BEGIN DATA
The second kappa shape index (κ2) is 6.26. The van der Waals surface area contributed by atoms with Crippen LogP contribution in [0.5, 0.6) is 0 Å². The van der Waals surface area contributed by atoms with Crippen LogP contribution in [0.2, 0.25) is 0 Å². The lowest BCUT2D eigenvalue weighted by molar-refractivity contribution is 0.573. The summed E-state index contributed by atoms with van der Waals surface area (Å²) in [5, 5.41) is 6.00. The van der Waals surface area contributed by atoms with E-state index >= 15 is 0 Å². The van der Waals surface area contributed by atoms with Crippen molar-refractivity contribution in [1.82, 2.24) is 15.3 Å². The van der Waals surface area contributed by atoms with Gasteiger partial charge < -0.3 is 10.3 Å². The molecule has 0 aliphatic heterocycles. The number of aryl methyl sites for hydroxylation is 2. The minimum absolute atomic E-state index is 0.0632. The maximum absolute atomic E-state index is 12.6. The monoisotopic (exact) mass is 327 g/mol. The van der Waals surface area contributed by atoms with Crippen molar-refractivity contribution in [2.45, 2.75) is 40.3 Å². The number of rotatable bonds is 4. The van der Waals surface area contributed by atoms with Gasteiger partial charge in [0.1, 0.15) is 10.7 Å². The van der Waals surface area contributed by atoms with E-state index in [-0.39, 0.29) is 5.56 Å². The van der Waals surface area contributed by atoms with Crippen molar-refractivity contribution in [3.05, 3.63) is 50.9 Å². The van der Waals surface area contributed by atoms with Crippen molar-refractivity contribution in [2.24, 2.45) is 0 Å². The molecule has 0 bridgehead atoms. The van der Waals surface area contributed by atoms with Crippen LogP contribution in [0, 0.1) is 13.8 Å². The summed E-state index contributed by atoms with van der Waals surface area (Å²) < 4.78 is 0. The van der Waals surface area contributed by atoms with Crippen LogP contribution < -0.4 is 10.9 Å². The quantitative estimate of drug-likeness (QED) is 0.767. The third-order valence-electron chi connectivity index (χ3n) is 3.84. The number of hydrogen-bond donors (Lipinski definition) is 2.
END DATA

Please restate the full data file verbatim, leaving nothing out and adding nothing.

The second kappa shape index (κ2) is 6.26. The van der Waals surface area contributed by atoms with Crippen LogP contribution in [0.5, 0.6) is 0 Å². The van der Waals surface area contributed by atoms with Crippen LogP contribution in [0.2, 0.25) is 0 Å². The lowest BCUT2D eigenvalue weighted by molar-refractivity contribution is 0.573. The summed E-state index contributed by atoms with van der Waals surface area (Å²) in [5, 5.41) is 6.00. The van der Waals surface area contributed by atoms with E-state index >= 15 is 0 Å². The van der Waals surface area contributed by atoms with Crippen molar-refractivity contribution in [1.82, 2.24) is 15.3 Å². The van der Waals surface area contributed by atoms with Gasteiger partial charge < -0.3 is 10.3 Å². The molecule has 0 aliphatic heterocycles. The number of aryl methyl sites for hydroxylation is 2. The minimum absolute atomic E-state index is 0.0632. The maximum absolute atomic E-state index is 12.6. The monoisotopic (exact) mass is 327 g/mol. The van der Waals surface area contributed by atoms with Crippen molar-refractivity contribution in [2.45, 2.75) is 40.3 Å². The number of rotatable bonds is 4. The van der Waals surface area contributed by atoms with Gasteiger partial charge in [0.1, 0.15) is 10.7 Å². The van der Waals surface area contributed by atoms with E-state index in [-0.39, 0.29) is 5.56 Å². The van der Waals surface area contributed by atoms with Crippen molar-refractivity contribution in [3.05, 3.63) is 50.9 Å². The van der Waals surface area contributed by atoms with Crippen molar-refractivity contribution in [2.24, 2.45) is 0 Å². The molecule has 0 bridgehead atoms. The van der Waals surface area contributed by atoms with Crippen LogP contribution in [0, 0.1) is 13.8 Å². The summed E-state index contributed by atoms with van der Waals surface area (Å²) < 4.78 is 0. The van der Waals surface area contributed by atoms with Crippen LogP contribution < -0.4 is 10.9 Å². The quantitative estimate of drug-likeness (QED) is 0.767. The third-order valence-electron chi connectivity index (χ3n) is 3.84. The number of hydrogen-bond donors (Lipinski definition) is 2.